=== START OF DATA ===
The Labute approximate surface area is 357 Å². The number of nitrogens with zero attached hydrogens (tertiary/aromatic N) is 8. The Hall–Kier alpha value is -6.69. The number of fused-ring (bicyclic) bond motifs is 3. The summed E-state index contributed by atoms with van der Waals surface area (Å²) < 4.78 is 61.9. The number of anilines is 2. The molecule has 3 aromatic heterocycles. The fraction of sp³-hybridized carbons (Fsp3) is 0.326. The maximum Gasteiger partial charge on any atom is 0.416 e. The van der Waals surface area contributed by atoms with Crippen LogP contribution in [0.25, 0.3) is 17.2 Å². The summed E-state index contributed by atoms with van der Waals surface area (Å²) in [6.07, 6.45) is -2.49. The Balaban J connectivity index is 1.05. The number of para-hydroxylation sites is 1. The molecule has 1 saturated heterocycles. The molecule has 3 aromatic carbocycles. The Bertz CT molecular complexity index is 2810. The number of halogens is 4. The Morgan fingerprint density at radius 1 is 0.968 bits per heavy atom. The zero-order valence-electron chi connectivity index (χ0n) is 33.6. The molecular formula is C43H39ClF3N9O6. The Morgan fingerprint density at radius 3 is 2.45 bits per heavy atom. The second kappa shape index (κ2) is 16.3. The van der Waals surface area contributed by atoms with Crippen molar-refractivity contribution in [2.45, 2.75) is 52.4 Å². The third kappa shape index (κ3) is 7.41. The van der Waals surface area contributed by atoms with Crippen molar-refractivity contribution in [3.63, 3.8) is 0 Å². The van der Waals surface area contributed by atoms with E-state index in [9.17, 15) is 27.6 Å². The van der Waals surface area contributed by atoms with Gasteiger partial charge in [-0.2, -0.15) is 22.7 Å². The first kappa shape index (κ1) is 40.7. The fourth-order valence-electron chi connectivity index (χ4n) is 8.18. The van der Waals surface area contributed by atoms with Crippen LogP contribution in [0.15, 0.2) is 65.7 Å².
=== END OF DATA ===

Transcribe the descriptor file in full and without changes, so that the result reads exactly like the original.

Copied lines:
The Labute approximate surface area is 357 Å². The number of nitrogens with zero attached hydrogens (tertiary/aromatic N) is 8. The Hall–Kier alpha value is -6.69. The number of fused-ring (bicyclic) bond motifs is 3. The summed E-state index contributed by atoms with van der Waals surface area (Å²) < 4.78 is 61.9. The number of anilines is 2. The molecule has 3 aromatic heterocycles. The fraction of sp³-hybridized carbons (Fsp3) is 0.326. The maximum Gasteiger partial charge on any atom is 0.416 e. The van der Waals surface area contributed by atoms with Crippen LogP contribution in [0.25, 0.3) is 17.2 Å². The summed E-state index contributed by atoms with van der Waals surface area (Å²) in [6.07, 6.45) is -2.49. The Balaban J connectivity index is 1.05. The number of para-hydroxylation sites is 1. The molecule has 1 saturated heterocycles. The molecule has 3 aromatic carbocycles. The Bertz CT molecular complexity index is 2810. The number of halogens is 4. The Morgan fingerprint density at radius 1 is 0.968 bits per heavy atom. The zero-order valence-electron chi connectivity index (χ0n) is 33.6. The molecular formula is C43H39ClF3N9O6. The Morgan fingerprint density at radius 3 is 2.45 bits per heavy atom. The second kappa shape index (κ2) is 16.3. The van der Waals surface area contributed by atoms with Crippen molar-refractivity contribution in [2.45, 2.75) is 52.4 Å². The third kappa shape index (κ3) is 7.41. The van der Waals surface area contributed by atoms with Crippen molar-refractivity contribution in [3.63, 3.8) is 0 Å². The van der Waals surface area contributed by atoms with E-state index in [9.17, 15) is 27.6 Å². The van der Waals surface area contributed by atoms with Gasteiger partial charge in [-0.2, -0.15) is 22.7 Å². The first kappa shape index (κ1) is 40.7. The fourth-order valence-electron chi connectivity index (χ4n) is 8.18. The van der Waals surface area contributed by atoms with Crippen LogP contribution in [0.15, 0.2) is 65.7 Å².